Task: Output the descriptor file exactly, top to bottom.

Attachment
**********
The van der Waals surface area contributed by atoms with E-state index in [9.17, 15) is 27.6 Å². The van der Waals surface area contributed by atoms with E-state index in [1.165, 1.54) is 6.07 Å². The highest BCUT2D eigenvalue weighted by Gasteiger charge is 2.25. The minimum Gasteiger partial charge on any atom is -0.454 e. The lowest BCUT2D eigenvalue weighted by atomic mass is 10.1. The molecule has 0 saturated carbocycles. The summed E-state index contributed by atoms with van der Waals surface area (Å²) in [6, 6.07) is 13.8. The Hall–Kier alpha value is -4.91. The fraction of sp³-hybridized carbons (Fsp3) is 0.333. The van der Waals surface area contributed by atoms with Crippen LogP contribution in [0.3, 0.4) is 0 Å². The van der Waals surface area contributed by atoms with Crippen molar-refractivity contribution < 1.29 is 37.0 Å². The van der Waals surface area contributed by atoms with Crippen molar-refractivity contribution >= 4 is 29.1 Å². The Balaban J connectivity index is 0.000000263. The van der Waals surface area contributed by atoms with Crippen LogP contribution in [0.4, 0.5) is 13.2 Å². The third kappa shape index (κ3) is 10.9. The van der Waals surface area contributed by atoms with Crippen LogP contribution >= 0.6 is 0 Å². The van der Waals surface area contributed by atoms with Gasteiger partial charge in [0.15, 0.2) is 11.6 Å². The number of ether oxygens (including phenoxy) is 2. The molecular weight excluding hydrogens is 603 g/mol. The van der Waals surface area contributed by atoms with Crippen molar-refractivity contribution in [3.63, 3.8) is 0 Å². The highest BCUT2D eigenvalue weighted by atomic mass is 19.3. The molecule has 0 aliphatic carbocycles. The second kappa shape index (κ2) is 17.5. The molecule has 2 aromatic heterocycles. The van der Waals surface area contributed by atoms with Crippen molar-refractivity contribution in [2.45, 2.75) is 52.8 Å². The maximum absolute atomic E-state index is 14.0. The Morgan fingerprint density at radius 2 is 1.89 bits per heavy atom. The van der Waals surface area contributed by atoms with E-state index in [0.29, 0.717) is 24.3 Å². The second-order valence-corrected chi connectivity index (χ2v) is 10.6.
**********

The van der Waals surface area contributed by atoms with E-state index in [9.17, 15) is 27.6 Å². The van der Waals surface area contributed by atoms with E-state index in [1.165, 1.54) is 6.07 Å². The highest BCUT2D eigenvalue weighted by Gasteiger charge is 2.25. The minimum Gasteiger partial charge on any atom is -0.454 e. The lowest BCUT2D eigenvalue weighted by atomic mass is 10.1. The molecule has 0 saturated carbocycles. The summed E-state index contributed by atoms with van der Waals surface area (Å²) in [6, 6.07) is 13.8. The Hall–Kier alpha value is -4.91. The fraction of sp³-hybridized carbons (Fsp3) is 0.333. The van der Waals surface area contributed by atoms with Crippen LogP contribution in [0.3, 0.4) is 0 Å². The van der Waals surface area contributed by atoms with Crippen molar-refractivity contribution < 1.29 is 37.0 Å². The van der Waals surface area contributed by atoms with Crippen molar-refractivity contribution >= 4 is 29.1 Å². The Balaban J connectivity index is 0.000000263. The van der Waals surface area contributed by atoms with Crippen LogP contribution in [0.4, 0.5) is 13.2 Å². The third kappa shape index (κ3) is 10.9. The van der Waals surface area contributed by atoms with Crippen LogP contribution >= 0.6 is 0 Å². The van der Waals surface area contributed by atoms with Gasteiger partial charge in [0.15, 0.2) is 11.6 Å². The number of ether oxygens (including phenoxy) is 2. The molecular weight excluding hydrogens is 603 g/mol. The van der Waals surface area contributed by atoms with Crippen molar-refractivity contribution in [3.63, 3.8) is 0 Å². The highest BCUT2D eigenvalue weighted by atomic mass is 19.3. The molecule has 0 aliphatic carbocycles. The second kappa shape index (κ2) is 17.5. The molecule has 2 aromatic heterocycles. The van der Waals surface area contributed by atoms with Crippen molar-refractivity contribution in [2.45, 2.75) is 52.8 Å². The maximum absolute atomic E-state index is 14.0. The Morgan fingerprint density at radius 2 is 1.89 bits per heavy atom. The van der Waals surface area contributed by atoms with E-state index in [0.29, 0.717) is 24.3 Å². The second-order valence-corrected chi connectivity index (χ2v) is 10.6.